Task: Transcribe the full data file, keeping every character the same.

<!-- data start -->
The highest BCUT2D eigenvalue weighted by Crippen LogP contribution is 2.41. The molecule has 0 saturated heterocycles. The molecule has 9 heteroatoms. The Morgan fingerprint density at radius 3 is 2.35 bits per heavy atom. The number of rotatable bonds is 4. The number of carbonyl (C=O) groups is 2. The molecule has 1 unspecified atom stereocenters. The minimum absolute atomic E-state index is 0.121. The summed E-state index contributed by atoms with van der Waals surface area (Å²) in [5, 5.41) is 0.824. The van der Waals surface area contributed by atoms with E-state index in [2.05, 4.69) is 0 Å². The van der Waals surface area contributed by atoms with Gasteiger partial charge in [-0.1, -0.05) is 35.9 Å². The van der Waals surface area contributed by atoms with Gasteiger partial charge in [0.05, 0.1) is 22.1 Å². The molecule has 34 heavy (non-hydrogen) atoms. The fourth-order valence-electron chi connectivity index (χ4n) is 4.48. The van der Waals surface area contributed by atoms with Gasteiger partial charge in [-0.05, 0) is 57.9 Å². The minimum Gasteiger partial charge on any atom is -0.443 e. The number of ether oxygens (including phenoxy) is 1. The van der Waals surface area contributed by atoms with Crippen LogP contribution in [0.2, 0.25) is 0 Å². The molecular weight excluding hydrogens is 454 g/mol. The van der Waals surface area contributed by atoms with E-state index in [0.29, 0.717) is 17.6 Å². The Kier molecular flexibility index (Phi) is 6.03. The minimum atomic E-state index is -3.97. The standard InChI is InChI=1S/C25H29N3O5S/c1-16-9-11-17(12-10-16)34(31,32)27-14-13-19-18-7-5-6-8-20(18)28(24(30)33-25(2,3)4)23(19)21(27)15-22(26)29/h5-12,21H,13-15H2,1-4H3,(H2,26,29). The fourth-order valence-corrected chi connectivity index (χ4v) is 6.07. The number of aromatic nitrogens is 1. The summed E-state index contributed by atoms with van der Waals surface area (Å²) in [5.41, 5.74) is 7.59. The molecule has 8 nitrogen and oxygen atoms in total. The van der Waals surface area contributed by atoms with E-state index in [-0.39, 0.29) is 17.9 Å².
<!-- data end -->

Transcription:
The highest BCUT2D eigenvalue weighted by Crippen LogP contribution is 2.41. The molecule has 0 saturated heterocycles. The molecule has 9 heteroatoms. The Morgan fingerprint density at radius 3 is 2.35 bits per heavy atom. The number of rotatable bonds is 4. The number of carbonyl (C=O) groups is 2. The molecule has 1 unspecified atom stereocenters. The minimum absolute atomic E-state index is 0.121. The summed E-state index contributed by atoms with van der Waals surface area (Å²) in [5, 5.41) is 0.824. The van der Waals surface area contributed by atoms with E-state index in [2.05, 4.69) is 0 Å². The van der Waals surface area contributed by atoms with Gasteiger partial charge in [-0.1, -0.05) is 35.9 Å². The van der Waals surface area contributed by atoms with Gasteiger partial charge in [0.05, 0.1) is 22.1 Å². The molecule has 34 heavy (non-hydrogen) atoms. The fourth-order valence-electron chi connectivity index (χ4n) is 4.48. The van der Waals surface area contributed by atoms with Gasteiger partial charge in [-0.05, 0) is 57.9 Å². The minimum Gasteiger partial charge on any atom is -0.443 e. The number of ether oxygens (including phenoxy) is 1. The van der Waals surface area contributed by atoms with Crippen LogP contribution in [0.2, 0.25) is 0 Å². The molecular weight excluding hydrogens is 454 g/mol. The van der Waals surface area contributed by atoms with E-state index in [0.29, 0.717) is 17.6 Å². The Kier molecular flexibility index (Phi) is 6.03. The minimum atomic E-state index is -3.97. The standard InChI is InChI=1S/C25H29N3O5S/c1-16-9-11-17(12-10-16)34(31,32)27-14-13-19-18-7-5-6-8-20(18)28(24(30)33-25(2,3)4)23(19)21(27)15-22(26)29/h5-12,21H,13-15H2,1-4H3,(H2,26,29). The fourth-order valence-corrected chi connectivity index (χ4v) is 6.07. The number of aromatic nitrogens is 1. The summed E-state index contributed by atoms with van der Waals surface area (Å²) in [5.41, 5.74) is 7.59. The molecule has 8 nitrogen and oxygen atoms in total. The van der Waals surface area contributed by atoms with E-state index in [-0.39, 0.29) is 17.9 Å².